Thursday, October 27, 2011

The Campaigns of Alexander, Book Seven: For the benefit of mankind

Though I have myself had occasion to find fault with some of Alexander’s deeds in the course of my history of them, I am not ashamed to admire Alexander himself. If I have condemned certain acts of his, I did so out of my own regard for truth and also for the benefit of mankind. That, after all, was my purpose in embarking on this history, and I, too, have been favored with help from god.

- 7.30.3, The Landmark Arrian: The Campaigns of Alexander, translation by Pamela Mensch

I mentioned in the opening post for Book Seven that Arrian inserted himself quite liberally in Book Seven and I thought I should give some examples. I have focused on Arrian’s “appearance” in some earlier posts, especially in his two prologues and how they influence Arrian’s presentation in Books Four and Five. Another example was calling attention to himself in Book Two (not to slight the other Books where he does this, too).

The opening paragraphs of Book Seven prove to be some of Arrian’s most confused writing, where he alternates between Alexander’s ambition and “a better way of thinking” from Indian sages. The sages promote contentment with what one has instead of longing for more, obviously not Alexander’s strong suit. Arrian seems to believe Alexander would have been better off if he had followed the Indian sages’ advice, yet Arrian also admires all he accomplished. As footnote 7.2.2a points out, Arrian tries to have it both ways in these paragraphs, following contemporaneous writings that explored “the contrast between eastern quietism and western imperialism”.

I will skip the premonitions, prophecies, and foreshadowing of Alexander’s death even though they provide plenty of opportunity for Arrian to step from behind the page. Arrian’s assessments on Alexander’s life and death are some of Arrian’s most forward passages. During comments on the oracles of Bel, Arrian opines

And perhaps it was better for him to depart at the high point of his fame and of the world’s longing for him, before any of the calamities of man’s lot befell him—the kind of calamities that, in all likelihood, prompted Solon to advise Croesus to look to the end of a long life and not to declare any human being happy until then.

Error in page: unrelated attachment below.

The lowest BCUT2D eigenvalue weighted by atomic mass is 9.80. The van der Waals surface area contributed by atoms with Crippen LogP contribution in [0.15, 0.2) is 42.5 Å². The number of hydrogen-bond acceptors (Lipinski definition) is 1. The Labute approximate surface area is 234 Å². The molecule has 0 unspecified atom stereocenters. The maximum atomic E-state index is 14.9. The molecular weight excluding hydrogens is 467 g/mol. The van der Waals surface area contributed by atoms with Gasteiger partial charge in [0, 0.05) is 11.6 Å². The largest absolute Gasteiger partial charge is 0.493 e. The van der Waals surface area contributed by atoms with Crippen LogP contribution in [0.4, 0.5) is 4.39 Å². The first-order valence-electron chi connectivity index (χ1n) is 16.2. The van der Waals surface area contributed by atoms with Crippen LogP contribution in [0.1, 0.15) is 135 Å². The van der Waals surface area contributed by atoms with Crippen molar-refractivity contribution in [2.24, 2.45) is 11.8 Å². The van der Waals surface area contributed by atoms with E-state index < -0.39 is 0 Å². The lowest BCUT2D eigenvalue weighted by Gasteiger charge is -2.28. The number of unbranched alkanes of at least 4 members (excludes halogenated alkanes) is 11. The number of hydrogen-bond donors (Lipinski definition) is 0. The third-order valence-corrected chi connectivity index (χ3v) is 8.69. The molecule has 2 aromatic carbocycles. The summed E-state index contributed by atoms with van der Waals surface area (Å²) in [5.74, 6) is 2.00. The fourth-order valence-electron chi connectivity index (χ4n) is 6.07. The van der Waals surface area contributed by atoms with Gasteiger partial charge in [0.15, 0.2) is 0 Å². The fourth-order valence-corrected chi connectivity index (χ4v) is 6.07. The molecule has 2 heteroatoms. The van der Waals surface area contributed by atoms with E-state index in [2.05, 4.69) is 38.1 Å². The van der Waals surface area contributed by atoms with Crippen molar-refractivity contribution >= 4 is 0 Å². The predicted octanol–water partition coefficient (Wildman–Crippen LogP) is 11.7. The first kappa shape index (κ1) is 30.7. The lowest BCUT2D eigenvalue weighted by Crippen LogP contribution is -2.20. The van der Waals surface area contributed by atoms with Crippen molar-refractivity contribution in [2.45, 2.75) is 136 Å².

"Perhaps" allows a lot of leeway in judging this quote. Not to mention Arrian had hindsight of seeing the empire disintegrate after Alexander’s death, seeing the calamities that befell many of his inner circle.

Arrian saves some of his most scathing comments for Kleomenes, satrap of Egypt. Calling the official “a despicable man” and “a villain”, Arrain doesn’t hold back on his judgment (7.23.6, 8), which proves to be humorous since these comments come during Arrian’s judgment on Alexander’s overwrought behavior following Hephaistion’s death. Pointing out the waste of time and effort on trivial matters to honor Hephaistion, Arrian also deplores Alexander’s leniency to Kleomenes.

Arrian sums up his subject at the end of Book Seven by assessing Alexander’s character. Arrian begins by praising Alexander’s for his body (including his self-control!), his mind, and his military genius. Given his admiration it's not surprising Arrian finds Alexander’s actions mostly honorable as was his concern for benefiting others. Arrian pauses to look at some of the criticisms leveled at Alexander, starting with the excesses of action, claims to divine parentage, and his blending of Macedonian and Persian customs and troops. Arrian views these as methods to either reinforce his authority or inspire his men. I quoted the first part of the final chapter in the previous post, where Arrian warns average men to refrain from judging someone superior. Arrian closes with the opening quote of this post, but I want to note previous section since Arrian believes Alexander may have had some divine component:

I suppose there was no race of men, no city at that time, no single person whom Alexander’s name did not reach. I therefore assume that a man unlike any other in the world would not have been born without the intervention of the gods. Oracles are said to have indicated this at Alexander’s death, as did various apparitions that were seen and dreams that were dreamt, the honor in which Alexander has to this day been helf by mankind, and the memory of him, which surpasses the merely human. (from 7.30.2)

There’s another way Arrian inserts himself in the text, or rather he inserts Roman reputation and influence in Alexander’s empire. Arrian speculates on Alexander’s travels had he remained alive, exploring the claim that “he was already unsettled by the Romans’ growing renown.” (7.1.3) Later in the Book, Arrian quotes other writers saying the Romans sent an embassy to Alexander while on his way to Babylon and he “spoke prophetically about the Romans’ future power, as he had observed that their people were orderly, hardworking, and free, and he had also learned about their constitution.” (7.15.5) Although Arrian believes the embassy from Rome unlikely he still includes the story in his narrative.

Despite pointing out disapproval for occasional acts of Alexander, Arrian remains an enthusiastic admirer of the ruler. His delivers his criticism with a light hand, usually providing excuses or putting a positive spin on events. Arrian makes clear in the last chapters that there were things to reproach about Alexander but that his success in so many other areas outweighs the negatives. I think Arrian has no doubt he succeeded in his implied claim in the second prologue that he has provided a worthy publication of Alexander’s epic exploits.

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